One of the easiest ways to defeat the commons is to make it illegal before it can get a foothold. That’s the apparent strategy of Thomson Reuters, the giant information company that is struggling to compete with a popular open-source bibliographic software tool, Zotero.
I’ve always been amazed at the things and activities around which commons have been unexpectedly developed – noncommercial theater, humanitarian rescue maps, specialized scientific microscopes.
How commoning reaches into the most unlikely realms of life.
The privileges of land ownership are so huge and far-reaching that they are generally taken as immutable facts of life – something that politics cannot possibly address.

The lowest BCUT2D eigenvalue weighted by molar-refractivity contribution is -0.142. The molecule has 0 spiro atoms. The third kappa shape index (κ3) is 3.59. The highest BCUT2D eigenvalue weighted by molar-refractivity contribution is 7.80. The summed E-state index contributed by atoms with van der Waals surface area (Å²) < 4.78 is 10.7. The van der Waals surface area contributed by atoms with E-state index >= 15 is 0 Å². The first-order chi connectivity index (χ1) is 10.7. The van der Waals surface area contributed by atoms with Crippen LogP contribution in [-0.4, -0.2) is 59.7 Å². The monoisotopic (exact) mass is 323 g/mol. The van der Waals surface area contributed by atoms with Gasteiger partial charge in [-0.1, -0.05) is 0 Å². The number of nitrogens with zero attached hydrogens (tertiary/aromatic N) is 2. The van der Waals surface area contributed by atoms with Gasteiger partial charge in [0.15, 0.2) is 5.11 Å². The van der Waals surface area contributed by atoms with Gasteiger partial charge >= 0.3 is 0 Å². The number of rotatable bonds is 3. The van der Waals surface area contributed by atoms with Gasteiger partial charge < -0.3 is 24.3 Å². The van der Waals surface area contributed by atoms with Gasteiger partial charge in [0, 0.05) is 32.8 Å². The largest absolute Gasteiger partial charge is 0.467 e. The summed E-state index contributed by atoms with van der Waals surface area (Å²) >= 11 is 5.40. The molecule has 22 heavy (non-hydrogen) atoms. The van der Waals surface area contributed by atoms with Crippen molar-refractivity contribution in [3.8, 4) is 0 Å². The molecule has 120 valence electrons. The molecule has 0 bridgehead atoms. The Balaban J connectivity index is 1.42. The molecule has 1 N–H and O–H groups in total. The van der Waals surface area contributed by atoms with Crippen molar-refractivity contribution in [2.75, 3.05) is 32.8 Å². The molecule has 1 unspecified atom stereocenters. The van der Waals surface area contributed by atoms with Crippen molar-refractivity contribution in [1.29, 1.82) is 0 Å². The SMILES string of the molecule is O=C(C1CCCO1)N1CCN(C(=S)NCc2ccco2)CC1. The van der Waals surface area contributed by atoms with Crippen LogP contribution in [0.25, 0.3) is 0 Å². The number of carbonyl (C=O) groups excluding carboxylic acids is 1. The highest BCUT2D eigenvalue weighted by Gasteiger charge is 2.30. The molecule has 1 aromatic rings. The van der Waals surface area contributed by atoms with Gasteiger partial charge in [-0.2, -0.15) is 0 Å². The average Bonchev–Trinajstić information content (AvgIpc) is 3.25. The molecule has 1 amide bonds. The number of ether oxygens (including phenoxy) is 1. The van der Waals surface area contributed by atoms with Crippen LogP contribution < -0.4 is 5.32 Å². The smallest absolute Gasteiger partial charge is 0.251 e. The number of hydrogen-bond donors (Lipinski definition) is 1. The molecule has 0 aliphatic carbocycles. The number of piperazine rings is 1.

Modern capitalism has the conceit that only individual property owners create wealth and they therefore deserve all the rewards.
While there are many ways that academics now study commoning, few show the broad-minded enthusiasm, scholarly engagement, and political awareness that I encountered at the Sharing Society’s international conference in Bilbao, Spain.
The Great Transition Initiative recently hosted one of the most thoughtful, robust exchange of ideas about “localism” that I’ve seen in a long time.
Our book is a foundational reconceptualization of the commons as a living social system.
The Economist magazine seems to have embraced the commons.
How the Creative Spirit Transforms the World